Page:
By Juan Calvillo
The East Los Angeles Career and Job Services Department held a career panel at the South Gate Campus that highlighted undocumented and Deferred Action for Childhood Arrivals professionals on Thursday.
The event was hosted by career counselor Carolyn Sevilla and adjunct career counselor Maria Rodriguez to help inform and give hope to students who may be either undocumented or recipients of DACA benefits.
“In the Career and Job Services Department, we have been seeing a lot more students disclose their legal status during their appointments,” said Sevilla.
She said that because of some of the students’ situations, they wondered what type of jobs they could actually get.The event was created to remedy the misconceptions and answer question for students on this topic. Sevilla and Rodriguez decided to put together a panel of working professionals to help students understand what they could achieve despite their status in the United States.
“We also wanted to show support to the student population given the current status of DACA. Our colleague Carmen Macias Limon, an adjunct counselor in the Adelante First-Year Experience, also helped us to identify the panelists who were ELAC alumni,” said Sevilla.
During the panel the ELAC alumni shared their own personal stories when it came to how they made it through their respective college experiences. Despite differing in how they achieved success, the takeaway was simply that perseverance is key. Ana Meza, one of the panelists, works as a high school teacher and talked about how finding out that she was undocumented caused her plans for college to come into question.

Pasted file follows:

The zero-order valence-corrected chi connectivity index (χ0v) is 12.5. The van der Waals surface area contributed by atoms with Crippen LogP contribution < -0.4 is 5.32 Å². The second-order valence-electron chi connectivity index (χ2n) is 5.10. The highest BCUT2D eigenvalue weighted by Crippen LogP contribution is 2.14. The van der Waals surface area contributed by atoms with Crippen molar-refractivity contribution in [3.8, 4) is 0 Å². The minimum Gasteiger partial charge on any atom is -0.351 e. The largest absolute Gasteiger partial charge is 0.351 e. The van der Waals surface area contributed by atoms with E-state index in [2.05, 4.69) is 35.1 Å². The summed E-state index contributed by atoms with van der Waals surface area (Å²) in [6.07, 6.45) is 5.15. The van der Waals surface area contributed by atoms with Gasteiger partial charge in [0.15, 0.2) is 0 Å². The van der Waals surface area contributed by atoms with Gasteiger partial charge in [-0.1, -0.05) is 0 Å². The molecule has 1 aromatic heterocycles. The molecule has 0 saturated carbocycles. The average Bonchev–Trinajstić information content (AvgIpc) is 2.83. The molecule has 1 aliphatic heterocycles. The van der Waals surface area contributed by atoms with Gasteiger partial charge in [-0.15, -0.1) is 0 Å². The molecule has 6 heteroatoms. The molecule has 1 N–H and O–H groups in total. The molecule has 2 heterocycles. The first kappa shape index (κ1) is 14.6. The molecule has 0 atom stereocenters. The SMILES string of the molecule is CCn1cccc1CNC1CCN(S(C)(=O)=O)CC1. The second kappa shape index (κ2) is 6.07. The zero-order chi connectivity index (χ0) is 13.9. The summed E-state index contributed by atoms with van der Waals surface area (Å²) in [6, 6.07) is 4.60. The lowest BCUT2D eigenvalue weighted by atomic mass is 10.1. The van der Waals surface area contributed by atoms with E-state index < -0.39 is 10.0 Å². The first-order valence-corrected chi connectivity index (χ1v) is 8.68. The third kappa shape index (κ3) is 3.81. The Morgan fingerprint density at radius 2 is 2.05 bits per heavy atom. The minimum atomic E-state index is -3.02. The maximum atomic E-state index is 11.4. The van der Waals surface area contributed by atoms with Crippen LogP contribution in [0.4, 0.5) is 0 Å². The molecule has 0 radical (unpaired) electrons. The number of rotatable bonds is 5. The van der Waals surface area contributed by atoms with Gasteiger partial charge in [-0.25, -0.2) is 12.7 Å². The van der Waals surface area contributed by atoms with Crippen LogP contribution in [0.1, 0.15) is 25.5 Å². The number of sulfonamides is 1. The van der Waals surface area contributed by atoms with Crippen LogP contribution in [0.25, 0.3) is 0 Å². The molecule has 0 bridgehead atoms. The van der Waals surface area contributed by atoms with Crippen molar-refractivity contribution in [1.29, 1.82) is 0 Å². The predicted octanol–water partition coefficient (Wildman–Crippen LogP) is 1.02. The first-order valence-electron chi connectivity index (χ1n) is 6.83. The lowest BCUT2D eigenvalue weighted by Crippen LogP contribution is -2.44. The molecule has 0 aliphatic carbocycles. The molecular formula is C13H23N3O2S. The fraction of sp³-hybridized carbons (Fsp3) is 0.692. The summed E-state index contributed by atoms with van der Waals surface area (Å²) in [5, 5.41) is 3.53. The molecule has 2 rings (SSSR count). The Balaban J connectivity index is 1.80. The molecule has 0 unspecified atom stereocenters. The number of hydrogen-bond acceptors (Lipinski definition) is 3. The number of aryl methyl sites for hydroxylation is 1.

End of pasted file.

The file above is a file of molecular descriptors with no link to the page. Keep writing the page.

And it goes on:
Meza said that before becoming a DACA recipient she was afraid of trying to get a job as a tutor, something she loved and was good at doing. But coming to ELAC and joining the “Adelante Program” helped her find the courage and financial backing to continue on her quest to becoming a high school teacher.
Ana Perez, an analyst at Accenture, said that when she first started she would clean houses with her family to fund her college education. She attributed much of the knowledge she gained on being undocumented and still being able to participate in a collegiate environment from the Students for Equal Rights group on campus.
Meza and Perez were members of the SER and talked about how joining the group was very important to their college years at ELAC. Perez said, “It wasn’t too bad I guess because I was surrounded by people who supported DACA.”
Another Panelist, Jose Perez, said that when he first started there was no DACA program. He said that he worked doing yard work, tutoring, and searched for scholarships to help him on his way to college. He said that before getting DACA it was problematic to look for work, singling out “e-verify” as his most hated enemy. His work as a mental health professional is something he uses to help focus on those that are undocumented.
Jose Perez applied for DACA in 2012 and has used it to work on his doctorate. He said that continuing his education is important. “Getting an education is like giving the government the middle finger,” Perez said.
Rodriguez emphasized that each of the panelists had hustled and thought outside the box on their path to college and beyond. Shelia Salinas, who works for AltaMed Health Services, talked about looking for alternative sources of income to get through school. She also said that once she was open about her status, it gave her a confidence she didn’t have before.